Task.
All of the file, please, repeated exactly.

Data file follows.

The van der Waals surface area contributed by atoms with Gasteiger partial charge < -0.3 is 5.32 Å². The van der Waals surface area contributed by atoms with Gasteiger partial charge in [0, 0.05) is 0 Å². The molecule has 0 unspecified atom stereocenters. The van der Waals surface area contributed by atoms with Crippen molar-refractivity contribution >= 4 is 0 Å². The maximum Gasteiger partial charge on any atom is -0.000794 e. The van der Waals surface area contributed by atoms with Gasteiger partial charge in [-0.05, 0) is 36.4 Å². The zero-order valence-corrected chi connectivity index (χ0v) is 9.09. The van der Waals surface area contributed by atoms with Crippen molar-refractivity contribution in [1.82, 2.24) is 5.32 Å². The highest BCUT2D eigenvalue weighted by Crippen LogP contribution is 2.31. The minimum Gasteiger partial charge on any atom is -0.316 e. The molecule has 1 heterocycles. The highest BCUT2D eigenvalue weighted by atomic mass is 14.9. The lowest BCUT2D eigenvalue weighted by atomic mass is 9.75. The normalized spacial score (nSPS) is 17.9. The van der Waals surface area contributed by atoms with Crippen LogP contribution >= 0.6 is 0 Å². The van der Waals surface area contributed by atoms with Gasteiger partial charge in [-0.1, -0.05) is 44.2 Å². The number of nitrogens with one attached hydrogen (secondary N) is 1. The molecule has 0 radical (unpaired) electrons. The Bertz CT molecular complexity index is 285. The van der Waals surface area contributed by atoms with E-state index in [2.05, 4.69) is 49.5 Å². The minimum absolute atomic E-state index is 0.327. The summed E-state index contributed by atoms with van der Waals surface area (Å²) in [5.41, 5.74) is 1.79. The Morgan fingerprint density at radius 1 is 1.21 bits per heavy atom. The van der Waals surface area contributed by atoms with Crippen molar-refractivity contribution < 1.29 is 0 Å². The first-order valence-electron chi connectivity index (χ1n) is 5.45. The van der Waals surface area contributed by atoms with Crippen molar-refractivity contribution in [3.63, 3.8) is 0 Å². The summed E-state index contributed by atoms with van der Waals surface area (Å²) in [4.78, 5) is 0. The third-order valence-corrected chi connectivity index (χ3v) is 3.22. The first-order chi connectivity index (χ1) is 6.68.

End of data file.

The van der Waals surface area contributed by atoms with Gasteiger partial charge < -0.3 is 5.32 Å². The van der Waals surface area contributed by atoms with Gasteiger partial charge in [0, 0.05) is 0 Å². The molecule has 0 unspecified atom stereocenters. The van der Waals surface area contributed by atoms with Crippen molar-refractivity contribution >= 4 is 0 Å². The maximum Gasteiger partial charge on any atom is -0.000794 e. The van der Waals surface area contributed by atoms with Gasteiger partial charge in [-0.05, 0) is 36.4 Å². The zero-order valence-corrected chi connectivity index (χ0v) is 9.09. The van der Waals surface area contributed by atoms with Crippen molar-refractivity contribution in [1.82, 2.24) is 5.32 Å². The highest BCUT2D eigenvalue weighted by Crippen LogP contribution is 2.31. The minimum Gasteiger partial charge on any atom is -0.316 e. The molecule has 1 heterocycles. The highest BCUT2D eigenvalue weighted by atomic mass is 14.9. The lowest BCUT2D eigenvalue weighted by atomic mass is 9.75. The normalized spacial score (nSPS) is 17.9. The van der Waals surface area contributed by atoms with Crippen LogP contribution >= 0.6 is 0 Å². The van der Waals surface area contributed by atoms with Gasteiger partial charge in [-0.1, -0.05) is 44.2 Å². The number of nitrogens with one attached hydrogen (secondary N) is 1. The molecule has 0 radical (unpaired) electrons. The Bertz CT molecular complexity index is 285. The van der Waals surface area contributed by atoms with E-state index in [2.05, 4.69) is 49.5 Å². The minimum absolute atomic E-state index is 0.327. The summed E-state index contributed by atoms with van der Waals surface area (Å²) in [5.41, 5.74) is 1.79. The Morgan fingerprint density at radius 1 is 1.21 bits per heavy atom. The van der Waals surface area contributed by atoms with Crippen molar-refractivity contribution < 1.29 is 0 Å². The first-order valence-electron chi connectivity index (χ1n) is 5.45. The van der Waals surface area contributed by atoms with Crippen molar-refractivity contribution in [3.63, 3.8) is 0 Å². The summed E-state index contributed by atoms with van der Waals surface area (Å²) in [4.78, 5) is 0. The third-order valence-corrected chi connectivity index (χ3v) is 3.22. The first-order chi connectivity index (χ1) is 6.68.